You might try taking milk, cheese, yogurt, etc out of his diet for 2 weeks and see if the skin problems and constipation ease up. You can purchase soy milk or rice milk that is enriched with calcium, A & D if you need to. My kids have since outgrown their dairy allergy, but do still tend to be dry. I agree with other posters to make sure he is getting enough fats in his diet. Little kids need more fat than adults for proper brain development and all that good stuff :).

Here is how we handle bathing:

Daily: 15 minute bath in water only. Just wash hair at the very end. Pat dry and immediately slather up with "Vanicream" (a dye free, perfume free, lanolin free, alchohol free...etc etc lotion that is available from the pharmacy, but you don't have to get a prescription for...it is what works for us. A one pound tub is around $12 here in Indy)It helps to seal the moisture in his skin.

Laundry: always use "Free & Clear" detergents. We *don't* use any fabric softener, although we do put some white vinegar in a downy ball which helps make sure all the soap gets rinsed out and does have a softening effect on the clothes.

Clothing: My kids do best with cotton clothing. Haven't noticed a problem with a little polyester in a blend, but wool does make them itch more than usual.

Another question that hasn't been asked is: do you have a cat or dog in the house? You could very well be dealing with a pet dander allergy. We used to have housecats, but we had to give them up for adoption because my older one's eczema got so bad it would crack and bleed and then get infected. It could be dust mite allergy too.

Anyway, I hope things are getting better for your little guy.

Cheers, Carrie

    Bookmark   December 30, 2004 at 3:17PM
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I know this is an herbalism forum, but I'm going to suggest this anyway.

My son had eczema on the insides of his elbow joint, and we used Udder Cream on it. It cleared it up in about a month. When I worked for a nursery, my hands were wet all day, and my skin started splitting. I used the udder cream too, and it worked to heal my cracked skin. What's the magic ingredient? Lanolin. Lanolin is the ONLY moisturizer your skin can actually absorb, but it only absorbs small quantities, so slathering stuff on won't help. It smells bad, but hey, it's worth a try, right? We got some of those thick stockings that they wear for circulation and cut them up and put them around his joint at night with the cream on. It helped keep it from rubbing off at night.

    Bookmark   December 30, 2004 at 6:59PM
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angeles13(z9 Phx dtwn)

My sister and mom have extremely dry skin. My nephew (2 1/2 years old) has some of the same dry skin problems. He will actually develop red scally patches behind his ears, on his legs and over his elbows. He was diagnosed with eczema at 1 1/2 years (the dry skin is that bad). My sister baths him with Eucerin soap and after bath, gets lotion all over his body - primarily Eucerin. On the very bad spots is a Rx cortison cream. It does get some getting used to but the rashes and scally skin from missing one day have kept it to a routine that my nephew anticipates the lotion after bath time.

My mom's hands get so dry, crack and bleed that the dermatologist says for her not to get her hands wet with water repeatedly. She uses an anti-bacterial cream/lotion as an alternate to washing (again -- from the dry skin).

Lanolin is an excellent skin moisturiser. Woolite detergent has lanolin in it (which is why you wash silk in baby shampoo instead of Woolite -- silk readily absorbs the lanolin and dulls. It is very good for cotton and linen).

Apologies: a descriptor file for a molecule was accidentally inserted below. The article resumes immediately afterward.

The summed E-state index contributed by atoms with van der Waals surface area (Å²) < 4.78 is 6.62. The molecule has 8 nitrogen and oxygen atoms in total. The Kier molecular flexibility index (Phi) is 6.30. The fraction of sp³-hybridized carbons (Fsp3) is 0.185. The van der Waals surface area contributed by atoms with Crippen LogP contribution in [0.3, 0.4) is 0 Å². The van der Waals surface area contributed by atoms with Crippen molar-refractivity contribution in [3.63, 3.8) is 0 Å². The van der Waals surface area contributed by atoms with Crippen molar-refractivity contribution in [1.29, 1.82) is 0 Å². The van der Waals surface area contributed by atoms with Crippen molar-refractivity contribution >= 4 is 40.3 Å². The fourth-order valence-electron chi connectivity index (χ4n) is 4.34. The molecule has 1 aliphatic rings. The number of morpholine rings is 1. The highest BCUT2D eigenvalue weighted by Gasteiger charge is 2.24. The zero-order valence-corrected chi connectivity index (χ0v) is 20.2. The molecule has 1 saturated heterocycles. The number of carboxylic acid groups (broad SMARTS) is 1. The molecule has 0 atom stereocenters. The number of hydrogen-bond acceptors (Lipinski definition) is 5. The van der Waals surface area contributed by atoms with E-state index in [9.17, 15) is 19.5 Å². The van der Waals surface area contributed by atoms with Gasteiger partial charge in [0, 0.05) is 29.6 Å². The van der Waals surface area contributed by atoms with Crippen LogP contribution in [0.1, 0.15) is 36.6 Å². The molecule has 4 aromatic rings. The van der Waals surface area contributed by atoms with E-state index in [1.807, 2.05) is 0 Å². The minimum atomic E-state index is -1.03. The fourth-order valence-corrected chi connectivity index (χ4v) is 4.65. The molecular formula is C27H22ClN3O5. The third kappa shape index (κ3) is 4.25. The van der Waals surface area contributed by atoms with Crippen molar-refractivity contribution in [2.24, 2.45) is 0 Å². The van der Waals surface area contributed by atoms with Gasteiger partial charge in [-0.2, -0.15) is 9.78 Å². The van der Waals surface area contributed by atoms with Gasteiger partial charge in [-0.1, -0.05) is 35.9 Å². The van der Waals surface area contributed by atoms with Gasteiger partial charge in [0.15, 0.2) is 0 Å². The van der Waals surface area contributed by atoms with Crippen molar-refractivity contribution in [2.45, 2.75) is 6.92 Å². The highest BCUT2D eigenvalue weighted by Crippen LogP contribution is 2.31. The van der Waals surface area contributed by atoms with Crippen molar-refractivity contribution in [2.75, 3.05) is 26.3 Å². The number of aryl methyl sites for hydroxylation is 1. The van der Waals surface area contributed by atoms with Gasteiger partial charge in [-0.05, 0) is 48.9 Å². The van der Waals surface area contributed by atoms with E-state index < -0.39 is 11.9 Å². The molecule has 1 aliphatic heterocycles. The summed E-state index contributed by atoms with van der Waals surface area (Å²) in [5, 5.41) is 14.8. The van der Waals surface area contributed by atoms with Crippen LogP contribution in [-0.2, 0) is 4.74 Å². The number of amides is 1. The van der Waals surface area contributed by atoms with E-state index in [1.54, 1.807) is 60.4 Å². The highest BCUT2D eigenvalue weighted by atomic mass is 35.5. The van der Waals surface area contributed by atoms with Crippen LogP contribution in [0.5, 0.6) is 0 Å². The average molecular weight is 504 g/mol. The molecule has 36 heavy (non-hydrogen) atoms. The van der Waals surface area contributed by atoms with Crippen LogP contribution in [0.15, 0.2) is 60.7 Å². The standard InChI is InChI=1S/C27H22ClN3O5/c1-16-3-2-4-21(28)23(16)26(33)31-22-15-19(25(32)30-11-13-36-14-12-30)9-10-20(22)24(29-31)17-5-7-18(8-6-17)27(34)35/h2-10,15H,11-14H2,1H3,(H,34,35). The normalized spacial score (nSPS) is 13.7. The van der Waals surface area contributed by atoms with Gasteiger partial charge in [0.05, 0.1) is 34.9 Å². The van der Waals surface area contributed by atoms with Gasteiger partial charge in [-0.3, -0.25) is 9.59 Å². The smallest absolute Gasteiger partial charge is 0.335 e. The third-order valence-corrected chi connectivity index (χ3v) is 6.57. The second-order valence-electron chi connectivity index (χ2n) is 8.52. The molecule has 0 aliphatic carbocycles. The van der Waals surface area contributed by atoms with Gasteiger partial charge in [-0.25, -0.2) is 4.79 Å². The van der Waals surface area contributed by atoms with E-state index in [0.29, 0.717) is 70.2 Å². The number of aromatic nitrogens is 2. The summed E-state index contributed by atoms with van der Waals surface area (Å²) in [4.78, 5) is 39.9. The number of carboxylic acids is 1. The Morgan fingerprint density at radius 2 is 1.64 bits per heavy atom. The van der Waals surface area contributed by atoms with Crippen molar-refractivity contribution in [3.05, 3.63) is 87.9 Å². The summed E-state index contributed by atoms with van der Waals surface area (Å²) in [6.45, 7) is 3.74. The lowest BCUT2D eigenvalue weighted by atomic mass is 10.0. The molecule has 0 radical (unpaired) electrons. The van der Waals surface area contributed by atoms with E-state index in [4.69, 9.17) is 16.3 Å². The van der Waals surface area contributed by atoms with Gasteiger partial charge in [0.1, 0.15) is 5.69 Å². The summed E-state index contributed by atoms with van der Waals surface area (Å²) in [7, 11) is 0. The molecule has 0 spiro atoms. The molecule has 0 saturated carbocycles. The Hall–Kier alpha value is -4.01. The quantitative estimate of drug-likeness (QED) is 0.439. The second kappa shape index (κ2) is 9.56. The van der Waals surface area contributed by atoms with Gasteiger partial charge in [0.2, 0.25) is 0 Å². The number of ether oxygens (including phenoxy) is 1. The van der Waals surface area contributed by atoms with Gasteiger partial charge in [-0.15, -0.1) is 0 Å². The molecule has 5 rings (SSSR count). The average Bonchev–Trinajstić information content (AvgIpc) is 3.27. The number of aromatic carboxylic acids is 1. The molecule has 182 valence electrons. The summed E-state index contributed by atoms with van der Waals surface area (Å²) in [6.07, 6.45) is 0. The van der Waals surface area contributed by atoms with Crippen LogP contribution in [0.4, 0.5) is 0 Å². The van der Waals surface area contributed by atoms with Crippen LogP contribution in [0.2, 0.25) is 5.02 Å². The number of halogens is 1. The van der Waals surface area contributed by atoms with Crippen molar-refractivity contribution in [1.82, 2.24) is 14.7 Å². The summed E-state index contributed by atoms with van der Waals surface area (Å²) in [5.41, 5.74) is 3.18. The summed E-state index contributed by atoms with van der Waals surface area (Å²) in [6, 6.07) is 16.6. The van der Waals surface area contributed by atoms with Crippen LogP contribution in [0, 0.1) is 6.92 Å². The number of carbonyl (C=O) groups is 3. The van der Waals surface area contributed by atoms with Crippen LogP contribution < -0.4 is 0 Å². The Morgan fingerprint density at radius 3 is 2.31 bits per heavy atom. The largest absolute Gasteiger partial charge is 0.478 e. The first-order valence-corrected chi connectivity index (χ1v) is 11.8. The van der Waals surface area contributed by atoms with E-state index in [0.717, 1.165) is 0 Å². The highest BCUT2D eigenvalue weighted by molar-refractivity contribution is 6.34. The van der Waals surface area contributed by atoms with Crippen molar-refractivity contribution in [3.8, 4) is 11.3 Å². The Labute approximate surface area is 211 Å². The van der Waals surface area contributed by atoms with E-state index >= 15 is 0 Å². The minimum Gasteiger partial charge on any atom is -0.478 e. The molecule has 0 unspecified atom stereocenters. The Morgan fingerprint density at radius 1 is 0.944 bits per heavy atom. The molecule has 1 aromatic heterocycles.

Also -- nephew is severely allergic to cats and dogs. He can no longer pet the dog.

Good luck with the changes and the autism.

You had mentioned you changed everything -- was it one change at a time or all together??? I know from my asthma that I made the changes one at a time to see what the trigger was and to make sure that what I changed to didn't make the situation worse.


    Bookmark   December 30, 2004 at 9:41PM
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gabehart, it has been about 5 years since you posted this. I would be very interested in hearing how you have been doing with your little guy and if anything helped his skin condition. I am much older, but skin problems always come and go and I am always interested in other people's stories. I hope you are doing well.
Patricia Moore
SE Michigan

    Bookmark   August 15, 2009 at 10:14PM
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Realizing that much time has gone by...My son had very dry skin when he was 3-4 as well. He is now 20 and still scratches his legs in the winter! He would scratch his legs in his sleep until they bled. I took him to the pediatrition who recommended:
1) Cetaphil cleanser instead of soap (CVS has a cheaper version that is virtually the same)

2) Very thick cream - like Vasoline after the bath. I did not want to use petrolium products on him, so used Eurcerin lotion - which did the trick - I switch to the thick Eurcerin cream for extra dry patches. I also like Calencula creams - read labels - some of them don't have any calendula in them! Also - watch out for perfumes in everything- most perfumes have toxins in them.

3) I agree with the laundry issues - use good unscented soaps - I used to run his clothes & sheets through an extra rince cycle.

4) Consider what is on YOUR skin, clothing that may affect him.

5) I remember how tough it was to get them to eat what you think they need! Can you find something that gets more fluids in him? I used to dilute fruit juices - you will know better than anyone what he should or should not have.

    Bookmark   July 8, 2010 at 2:17PM